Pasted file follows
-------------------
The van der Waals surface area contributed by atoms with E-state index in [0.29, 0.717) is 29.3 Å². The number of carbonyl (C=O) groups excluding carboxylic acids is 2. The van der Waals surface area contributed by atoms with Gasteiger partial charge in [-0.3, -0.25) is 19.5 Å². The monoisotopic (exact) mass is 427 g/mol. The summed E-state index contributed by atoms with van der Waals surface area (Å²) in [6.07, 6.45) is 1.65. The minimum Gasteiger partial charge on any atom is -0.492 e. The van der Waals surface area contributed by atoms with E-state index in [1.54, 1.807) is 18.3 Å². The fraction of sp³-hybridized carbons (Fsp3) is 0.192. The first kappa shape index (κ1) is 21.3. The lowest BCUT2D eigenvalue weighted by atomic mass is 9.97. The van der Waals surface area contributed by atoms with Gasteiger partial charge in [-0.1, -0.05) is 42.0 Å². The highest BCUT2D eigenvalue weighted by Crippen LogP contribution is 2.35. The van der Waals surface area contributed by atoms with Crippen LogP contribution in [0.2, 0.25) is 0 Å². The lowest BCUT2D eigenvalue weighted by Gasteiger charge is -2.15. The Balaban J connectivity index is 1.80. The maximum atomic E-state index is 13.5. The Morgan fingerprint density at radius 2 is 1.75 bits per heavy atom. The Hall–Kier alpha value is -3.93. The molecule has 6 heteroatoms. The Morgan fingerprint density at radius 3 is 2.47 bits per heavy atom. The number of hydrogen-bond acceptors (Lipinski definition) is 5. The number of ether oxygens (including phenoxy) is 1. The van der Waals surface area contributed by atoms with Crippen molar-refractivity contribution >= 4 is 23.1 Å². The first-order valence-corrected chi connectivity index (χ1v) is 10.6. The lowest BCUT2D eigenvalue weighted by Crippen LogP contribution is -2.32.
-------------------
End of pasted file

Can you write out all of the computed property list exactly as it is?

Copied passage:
The van der Waals surface area contributed by atoms with E-state index in [0.29, 0.717) is 29.3 Å². The number of carbonyl (C=O) groups excluding carboxylic acids is 2. The van der Waals surface area contributed by atoms with Gasteiger partial charge in [-0.3, -0.25) is 19.5 Å². The monoisotopic (exact) mass is 427 g/mol. The summed E-state index contributed by atoms with van der Waals surface area (Å²) in [6.07, 6.45) is 1.65. The minimum Gasteiger partial charge on any atom is -0.492 e. The van der Waals surface area contributed by atoms with E-state index in [1.54, 1.807) is 18.3 Å². The fraction of sp³-hybridized carbons (Fsp3) is 0.192. The first kappa shape index (κ1) is 21.3. The lowest BCUT2D eigenvalue weighted by atomic mass is 9.97. The van der Waals surface area contributed by atoms with Gasteiger partial charge in [-0.1, -0.05) is 42.0 Å². The highest BCUT2D eigenvalue weighted by Crippen LogP contribution is 2.35. The van der Waals surface area contributed by atoms with Crippen LogP contribution in [0.2, 0.25) is 0 Å². The lowest BCUT2D eigenvalue weighted by Gasteiger charge is -2.15. The Balaban J connectivity index is 1.80. The maximum atomic E-state index is 13.5. The Morgan fingerprint density at radius 2 is 1.75 bits per heavy atom. The Hall–Kier alpha value is -3.93. The molecule has 6 heteroatoms. The Morgan fingerprint density at radius 3 is 2.47 bits per heavy atom. The number of hydrogen-bond acceptors (Lipinski definition) is 5. The number of ether oxygens (including phenoxy) is 1. The van der Waals surface area contributed by atoms with Crippen molar-refractivity contribution >= 4 is 23.1 Å². The first-order valence-corrected chi connectivity index (χ1v) is 10.6. The lowest BCUT2D eigenvalue weighted by Crippen LogP contribution is -2.32.